Practical use of blockchains and smart contracts for a lay man

Blockchain, Cryptocurrency, Bitcoin

For a reader who isn’t following this space, the very mention of blockchain would be associated with cryptocurrency and the obvious association would be with Bitcoin. Following this, chances are the reader may assume the topic is about speculation & trading and move on to other “interesting” topics

The fact is, this space has a lot of next generation tech. If you want to draw parallels; blockchain & smart contract are like the internet in the 80’s. In an earlier blog, I had explained on how one can build immutable decentralised social media apps which would not have any censorship and stored permanently in the blockchain. You can read about it here

The blockchain tech is very promising with a lot of practical use cases. Lets do a thought experiment on where blockchains can be implemented in real estate and how it can solve the common man’s problem

Before that, let me define some common terms

Blockchain in the most simplified form can be considered as a spreadsheet which records transactions

So every time a transaction is executed, that transaction has to be validated by a group of computers across the globe called nodes and if found correct, one of these nodes will add this transaction as another row aka block. This way, all transactions will be recorded and stored in a decentralised manner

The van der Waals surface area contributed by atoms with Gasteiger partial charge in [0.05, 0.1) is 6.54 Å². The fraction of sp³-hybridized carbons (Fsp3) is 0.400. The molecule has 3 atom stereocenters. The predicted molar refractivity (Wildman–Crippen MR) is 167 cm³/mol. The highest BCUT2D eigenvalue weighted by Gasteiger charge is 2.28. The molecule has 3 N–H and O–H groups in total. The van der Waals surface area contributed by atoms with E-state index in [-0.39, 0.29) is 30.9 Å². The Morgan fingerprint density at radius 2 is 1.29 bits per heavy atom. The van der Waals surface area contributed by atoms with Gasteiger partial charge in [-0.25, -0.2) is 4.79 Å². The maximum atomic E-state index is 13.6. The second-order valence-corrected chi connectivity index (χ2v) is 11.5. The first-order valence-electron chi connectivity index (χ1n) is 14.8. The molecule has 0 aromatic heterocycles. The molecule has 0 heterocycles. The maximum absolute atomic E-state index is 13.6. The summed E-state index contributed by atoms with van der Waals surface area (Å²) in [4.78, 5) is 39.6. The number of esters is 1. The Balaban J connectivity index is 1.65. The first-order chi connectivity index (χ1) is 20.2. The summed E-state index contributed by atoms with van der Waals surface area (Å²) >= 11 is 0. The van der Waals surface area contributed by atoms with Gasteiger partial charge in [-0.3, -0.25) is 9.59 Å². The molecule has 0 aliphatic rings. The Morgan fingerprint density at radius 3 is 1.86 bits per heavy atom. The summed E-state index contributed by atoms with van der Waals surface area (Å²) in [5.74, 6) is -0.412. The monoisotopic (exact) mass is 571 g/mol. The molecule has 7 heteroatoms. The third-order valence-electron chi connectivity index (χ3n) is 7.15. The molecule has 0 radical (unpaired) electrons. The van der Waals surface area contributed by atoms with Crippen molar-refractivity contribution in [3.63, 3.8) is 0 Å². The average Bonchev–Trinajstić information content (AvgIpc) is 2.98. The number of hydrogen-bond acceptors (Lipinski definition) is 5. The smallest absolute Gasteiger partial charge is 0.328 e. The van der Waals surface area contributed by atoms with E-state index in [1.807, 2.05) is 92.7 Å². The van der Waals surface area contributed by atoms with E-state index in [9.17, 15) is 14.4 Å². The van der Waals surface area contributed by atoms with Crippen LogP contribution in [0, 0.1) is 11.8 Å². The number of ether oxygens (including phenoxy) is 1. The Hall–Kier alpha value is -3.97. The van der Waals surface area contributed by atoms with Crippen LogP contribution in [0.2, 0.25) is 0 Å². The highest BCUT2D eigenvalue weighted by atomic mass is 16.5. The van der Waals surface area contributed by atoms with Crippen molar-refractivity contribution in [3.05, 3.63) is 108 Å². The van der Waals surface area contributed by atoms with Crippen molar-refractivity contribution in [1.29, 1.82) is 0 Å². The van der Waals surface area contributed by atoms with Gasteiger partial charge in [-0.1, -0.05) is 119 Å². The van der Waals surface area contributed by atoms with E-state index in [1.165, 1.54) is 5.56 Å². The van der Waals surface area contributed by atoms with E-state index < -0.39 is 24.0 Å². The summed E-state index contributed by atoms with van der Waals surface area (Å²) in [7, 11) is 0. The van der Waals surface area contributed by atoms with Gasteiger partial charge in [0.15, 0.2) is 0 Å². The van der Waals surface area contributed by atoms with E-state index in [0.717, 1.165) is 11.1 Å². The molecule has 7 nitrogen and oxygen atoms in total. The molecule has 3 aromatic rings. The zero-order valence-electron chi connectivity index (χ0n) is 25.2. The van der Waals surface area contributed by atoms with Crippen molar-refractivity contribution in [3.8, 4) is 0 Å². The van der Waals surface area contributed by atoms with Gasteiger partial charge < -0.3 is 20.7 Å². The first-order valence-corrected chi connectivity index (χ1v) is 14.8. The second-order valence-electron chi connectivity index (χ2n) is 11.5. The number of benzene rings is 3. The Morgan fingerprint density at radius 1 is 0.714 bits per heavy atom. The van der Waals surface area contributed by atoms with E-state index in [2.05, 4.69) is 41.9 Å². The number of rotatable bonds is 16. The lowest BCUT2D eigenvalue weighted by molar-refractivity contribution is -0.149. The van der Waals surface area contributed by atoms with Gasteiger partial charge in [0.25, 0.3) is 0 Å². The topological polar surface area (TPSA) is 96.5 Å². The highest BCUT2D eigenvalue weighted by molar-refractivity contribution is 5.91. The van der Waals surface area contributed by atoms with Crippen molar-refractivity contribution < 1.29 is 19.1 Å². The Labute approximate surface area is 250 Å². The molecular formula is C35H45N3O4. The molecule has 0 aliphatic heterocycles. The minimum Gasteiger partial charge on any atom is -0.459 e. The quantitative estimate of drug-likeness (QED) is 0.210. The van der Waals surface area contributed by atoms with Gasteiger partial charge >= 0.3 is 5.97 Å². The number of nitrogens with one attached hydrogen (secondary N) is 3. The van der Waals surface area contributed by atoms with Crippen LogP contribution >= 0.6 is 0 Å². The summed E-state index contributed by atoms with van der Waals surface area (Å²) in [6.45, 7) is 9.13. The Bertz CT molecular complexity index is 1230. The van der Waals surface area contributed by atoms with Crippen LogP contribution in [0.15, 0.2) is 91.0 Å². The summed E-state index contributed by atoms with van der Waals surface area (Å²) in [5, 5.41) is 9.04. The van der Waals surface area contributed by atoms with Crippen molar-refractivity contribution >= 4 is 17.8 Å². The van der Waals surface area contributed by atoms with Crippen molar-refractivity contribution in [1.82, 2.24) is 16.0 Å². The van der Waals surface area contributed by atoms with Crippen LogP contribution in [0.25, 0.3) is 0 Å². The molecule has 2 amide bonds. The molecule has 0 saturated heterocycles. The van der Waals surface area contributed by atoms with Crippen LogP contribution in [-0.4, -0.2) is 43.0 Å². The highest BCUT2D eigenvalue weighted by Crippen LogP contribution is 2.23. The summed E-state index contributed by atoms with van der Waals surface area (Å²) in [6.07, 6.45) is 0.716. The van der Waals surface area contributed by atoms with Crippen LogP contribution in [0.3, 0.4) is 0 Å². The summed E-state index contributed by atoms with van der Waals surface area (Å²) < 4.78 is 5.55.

Decentralisation is the method of storing & processing data in a distributed network

Let’s say you want to send money from your account to another account. You need to login to your bank account, where you connect with the central server(s) of your Bank, which validates your identify, checks if you have the needed balance and then processes your request. So if the server(s) is down or if the bank unilaterally decides not to allow you to transact from your account, you cannot transfer the money

In a decentralised world, this data is distributed across hundreds if not thousands of nodes. So even if one or many nodes are down, any of the other nodes can validate your identity and process your request. Further no single node can arbitrarily decide to prevent you from accessing your fund, you are in total control of your funds or whatever information you have stored in the blockchain